Q: In interviews, you discuss how Anna slipped through the cracks. What changes need to be made to our care systems in order to better help people like her? 

Wow, I could write a million words in response to this question! I don’t think readers want me to do that, so I’ll focus on one vital issue. Care systems need to acknowledge that many, perhaps most, people who abuse substances or turn to other addictive behaviours are attempting to mitigate mental pain. It is ridiculous and dangerous to turn people away from addiction support services because their mental health issues are too complex, which happened in Anna’s case.  She was also expelled from a residential mental health facility, on her first day there, because she broke the rules by smuggling in prescribed medication in her underwear.  

I believe that care providers are beginning to acknowledge that mental health and addiction services need to be integrated, but we have a lot further to go in this area. People can’t truly benefit from programs like SMART Recovery if voices are howling in their heads or past trauma is eating away their self-esteem. We need a team approach to mental illness and addiction care, with a lot more government money being allocated in both areas.


Q: You’ve expressed particular interest in the Be SMART family & supporters program. What is it about that program that you admire, or align with?

‘A mother can only be as happy as her unhappiest child.’

For many years I felt this adage to be true. My heart broke for Anna so many times, it felt like scar tissue in my chest. When she repeatedly declared she wanted to die, and nearly made it happen, and there was nothing John or Katie or I could do to stop her, I couldn’t see how I could go on living.   

Finding AlAnon, a 12 step program for the families and friends of people with alcohol addiction, was a great support for me.  Although the group did not align perfectly with my beliefs or Anna’s situation, in my guilt-ridden state it was a great comfort to hear the 3 C’s: you didn’t cause it, you can’t cure it and you can’t control it.  

I would love to help other families, especially parents, to believe that their own lives are precious and worthy of care. Loving a deeply addicted person is exhausting and heartbreaking. Families need psychological tools to deal with this, something I believe that SMART Recovery philosophies could offer to people like me who don’t fit so well into the 12-step model.  


Q: How do you see yourself assisting SMART Recovery Australia as an ambassador – what does success look like to you in this role? 

Well, I am just beginning my journey as an ambassador so it’s a work in progress.  But this is my dream: to comfort a person overwhelmed by addiction by providing them a safe time and space where they will not be judged, will not be told to be abstinent, but, rather, offered mentorship and  tools to deal with cravings during the next few days.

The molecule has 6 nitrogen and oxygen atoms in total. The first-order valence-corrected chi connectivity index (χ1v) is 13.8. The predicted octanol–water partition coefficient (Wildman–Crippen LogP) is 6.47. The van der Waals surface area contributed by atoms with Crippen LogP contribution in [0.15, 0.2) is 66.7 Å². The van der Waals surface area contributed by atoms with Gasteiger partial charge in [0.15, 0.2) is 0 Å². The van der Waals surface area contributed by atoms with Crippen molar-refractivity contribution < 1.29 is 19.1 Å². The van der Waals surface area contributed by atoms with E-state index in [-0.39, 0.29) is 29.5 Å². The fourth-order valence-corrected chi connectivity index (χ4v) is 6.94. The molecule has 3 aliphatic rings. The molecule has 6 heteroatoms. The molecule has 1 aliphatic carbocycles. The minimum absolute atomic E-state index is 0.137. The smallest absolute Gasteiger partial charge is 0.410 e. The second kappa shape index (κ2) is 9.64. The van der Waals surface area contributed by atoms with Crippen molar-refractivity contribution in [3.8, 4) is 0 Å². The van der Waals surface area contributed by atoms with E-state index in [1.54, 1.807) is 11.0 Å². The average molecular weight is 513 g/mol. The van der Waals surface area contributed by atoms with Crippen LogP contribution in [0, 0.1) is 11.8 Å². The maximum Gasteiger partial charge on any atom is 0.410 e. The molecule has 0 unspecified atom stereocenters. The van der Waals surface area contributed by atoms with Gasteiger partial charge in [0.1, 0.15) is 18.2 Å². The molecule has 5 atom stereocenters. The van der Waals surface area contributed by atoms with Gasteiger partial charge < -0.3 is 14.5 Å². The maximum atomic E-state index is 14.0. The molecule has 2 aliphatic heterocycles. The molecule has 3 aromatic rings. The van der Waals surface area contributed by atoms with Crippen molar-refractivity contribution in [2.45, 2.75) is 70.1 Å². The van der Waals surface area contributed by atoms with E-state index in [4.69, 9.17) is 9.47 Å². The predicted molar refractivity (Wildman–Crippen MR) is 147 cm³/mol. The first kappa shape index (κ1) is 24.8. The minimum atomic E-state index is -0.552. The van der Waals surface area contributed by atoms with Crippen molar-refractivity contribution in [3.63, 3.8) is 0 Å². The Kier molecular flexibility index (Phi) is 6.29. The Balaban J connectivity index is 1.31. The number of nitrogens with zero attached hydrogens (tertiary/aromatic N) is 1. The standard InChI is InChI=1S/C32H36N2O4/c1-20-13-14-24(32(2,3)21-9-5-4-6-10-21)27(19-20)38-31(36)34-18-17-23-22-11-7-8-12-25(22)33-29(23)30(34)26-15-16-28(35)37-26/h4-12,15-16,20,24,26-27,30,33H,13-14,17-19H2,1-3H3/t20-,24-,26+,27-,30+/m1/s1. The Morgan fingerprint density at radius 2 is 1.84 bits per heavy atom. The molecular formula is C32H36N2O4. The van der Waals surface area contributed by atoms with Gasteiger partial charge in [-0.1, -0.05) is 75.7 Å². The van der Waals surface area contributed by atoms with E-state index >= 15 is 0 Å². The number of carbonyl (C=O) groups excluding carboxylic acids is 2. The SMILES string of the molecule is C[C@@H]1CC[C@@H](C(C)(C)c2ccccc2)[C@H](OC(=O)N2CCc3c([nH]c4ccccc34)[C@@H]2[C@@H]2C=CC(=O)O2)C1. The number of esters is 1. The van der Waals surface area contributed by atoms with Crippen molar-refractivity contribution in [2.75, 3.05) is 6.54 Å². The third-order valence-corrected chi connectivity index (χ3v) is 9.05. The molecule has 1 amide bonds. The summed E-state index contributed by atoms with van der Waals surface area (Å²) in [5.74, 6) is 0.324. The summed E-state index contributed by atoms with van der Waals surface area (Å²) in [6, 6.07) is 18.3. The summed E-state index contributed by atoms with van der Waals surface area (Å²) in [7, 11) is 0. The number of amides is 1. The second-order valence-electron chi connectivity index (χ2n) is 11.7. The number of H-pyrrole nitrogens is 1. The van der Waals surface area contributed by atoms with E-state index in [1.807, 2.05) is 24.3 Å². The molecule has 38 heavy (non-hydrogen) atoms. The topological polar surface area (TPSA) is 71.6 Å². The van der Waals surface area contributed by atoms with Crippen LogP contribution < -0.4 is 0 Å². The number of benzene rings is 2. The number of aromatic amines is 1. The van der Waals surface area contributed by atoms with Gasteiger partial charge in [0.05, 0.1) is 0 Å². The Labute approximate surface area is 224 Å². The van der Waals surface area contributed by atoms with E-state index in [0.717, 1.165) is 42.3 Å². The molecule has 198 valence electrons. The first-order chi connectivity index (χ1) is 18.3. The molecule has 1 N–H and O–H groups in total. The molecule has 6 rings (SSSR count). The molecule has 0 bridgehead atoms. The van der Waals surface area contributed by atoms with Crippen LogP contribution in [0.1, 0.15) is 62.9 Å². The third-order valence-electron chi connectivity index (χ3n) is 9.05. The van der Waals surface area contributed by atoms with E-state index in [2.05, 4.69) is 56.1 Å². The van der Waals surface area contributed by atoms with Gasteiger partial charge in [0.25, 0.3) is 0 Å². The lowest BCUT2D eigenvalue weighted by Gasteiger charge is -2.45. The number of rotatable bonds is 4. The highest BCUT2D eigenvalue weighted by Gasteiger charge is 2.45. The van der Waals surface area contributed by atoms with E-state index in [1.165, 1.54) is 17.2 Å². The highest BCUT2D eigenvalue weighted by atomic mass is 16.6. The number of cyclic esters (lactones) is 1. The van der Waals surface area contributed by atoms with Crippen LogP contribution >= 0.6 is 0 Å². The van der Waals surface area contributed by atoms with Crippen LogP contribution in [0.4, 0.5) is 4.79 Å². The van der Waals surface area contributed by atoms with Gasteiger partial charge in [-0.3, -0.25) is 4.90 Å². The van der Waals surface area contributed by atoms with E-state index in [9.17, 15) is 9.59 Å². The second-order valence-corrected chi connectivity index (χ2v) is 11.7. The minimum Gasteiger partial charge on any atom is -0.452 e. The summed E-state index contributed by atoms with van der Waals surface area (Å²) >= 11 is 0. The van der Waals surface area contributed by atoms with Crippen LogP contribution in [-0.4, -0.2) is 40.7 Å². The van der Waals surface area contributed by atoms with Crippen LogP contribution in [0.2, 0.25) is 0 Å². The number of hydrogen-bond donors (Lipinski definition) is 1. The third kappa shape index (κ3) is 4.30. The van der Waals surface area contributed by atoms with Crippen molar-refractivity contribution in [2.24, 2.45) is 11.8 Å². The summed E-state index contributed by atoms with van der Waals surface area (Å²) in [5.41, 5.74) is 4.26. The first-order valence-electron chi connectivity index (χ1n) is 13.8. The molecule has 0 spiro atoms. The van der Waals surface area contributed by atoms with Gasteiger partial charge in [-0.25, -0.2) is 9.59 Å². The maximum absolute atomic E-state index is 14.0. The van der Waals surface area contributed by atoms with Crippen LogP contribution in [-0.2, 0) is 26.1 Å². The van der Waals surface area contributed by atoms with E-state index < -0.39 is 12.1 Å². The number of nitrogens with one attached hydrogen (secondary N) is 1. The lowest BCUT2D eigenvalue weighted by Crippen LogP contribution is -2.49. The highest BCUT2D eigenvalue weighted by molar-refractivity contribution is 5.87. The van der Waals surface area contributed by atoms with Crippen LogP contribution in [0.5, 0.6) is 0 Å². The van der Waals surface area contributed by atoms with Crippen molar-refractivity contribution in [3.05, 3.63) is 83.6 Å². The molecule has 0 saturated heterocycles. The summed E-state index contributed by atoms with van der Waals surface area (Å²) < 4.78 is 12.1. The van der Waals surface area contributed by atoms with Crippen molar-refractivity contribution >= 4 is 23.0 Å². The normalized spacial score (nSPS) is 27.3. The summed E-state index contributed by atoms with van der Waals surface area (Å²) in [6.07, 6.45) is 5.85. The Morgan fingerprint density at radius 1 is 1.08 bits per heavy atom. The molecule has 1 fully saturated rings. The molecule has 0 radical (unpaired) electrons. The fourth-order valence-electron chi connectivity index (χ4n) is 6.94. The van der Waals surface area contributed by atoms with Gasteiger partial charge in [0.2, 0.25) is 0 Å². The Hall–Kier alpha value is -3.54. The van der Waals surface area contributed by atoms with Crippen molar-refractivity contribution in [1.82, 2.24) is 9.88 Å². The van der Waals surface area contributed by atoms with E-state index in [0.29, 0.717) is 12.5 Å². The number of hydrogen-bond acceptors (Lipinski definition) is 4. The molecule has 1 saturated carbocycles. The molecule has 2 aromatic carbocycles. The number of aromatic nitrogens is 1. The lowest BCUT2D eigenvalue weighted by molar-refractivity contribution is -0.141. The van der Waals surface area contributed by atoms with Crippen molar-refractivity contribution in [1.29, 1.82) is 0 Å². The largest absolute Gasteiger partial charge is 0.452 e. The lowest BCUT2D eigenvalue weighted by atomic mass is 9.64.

I know what it feels like to be overwhelmed because I have struggled with a food addiction from the age of thirteen. It’s not difficult now to say I ‘struggled with an addiction’, but it took me decades to name the brutal battle that savaged my soul. Before that, I believed with deep shame that it was my own lack of will that caused my problems. During my late teens and through my twenties, I was engaged daily in a vicious internal fight. My waking thought on every single morning was a stern instruction: today you will eat less than a thousand calories.  Actually, that would be me being kindest to myself. Too often it was this demand: today you don’t deserve to eat anything, you weak pig. In order to lose five pounds by Saturday you can’t even drink water!   

I threw away too many days of my young life because I couldn’t adhere to my own demands, because hunger or panic or fear would drive me to eat a doughnut and then I would scream at myself, now you blew it! Today is a write off, you gluttonous idiot. Go ahead, you can stuff yourself with whatever crap you can find, but tomorrow you have to starve.  

If I can help lead a person away from that sort of thinking towards a more healthy relationship with whatever addiction they are battling, then I believe I will be a good ambassador.


Q: The families of those affected by addiction are often left out of discourse surrounding alcohol and other drugs. What can Australia do to better tackle this, and provide support to those whose loved ones are suffering from addiction or mental health issues?

Families need to be seen as a vital part of any treatment team. When we were desperately trying to get help for Anna at psych wards and addiction services and various other agencies, Katie and I were often regarded as an annoyance rather than an asset. Yet who knew this young woman better than we did? Who better could alert the system to her escalating pattern of mental illness, addiction and violence? Because we were ignored, as Anna herself has said, ‘A good man paid with his life … and I’ve paid with my future.’

Let’s stop pushing families aside. Let’s include them as an essential part of the team that helps a person to recover!


Q: You and your daughter Katie  wrote a children’s novel about an eleven-year-old boy who swaps brains with his dog. If you could swap brains with any animal, which would it be, and why?

I love this question! And it’s easy to answer … As long as I can remember, when I fantasize about being reincarnated, it’s as an eagle. So I would choose to swap brains with a sea eagle.  I’m not sure how the eagle would adapt to my routine of writing in cafes and scouring op shops to find interesting containers to put my bonsai succulents in, but I’m pretty sure I would love the adrenaline rush of spotting a fish from half a kilometre up in the sky and then diving at top speed to scoop it up in my powerful talons.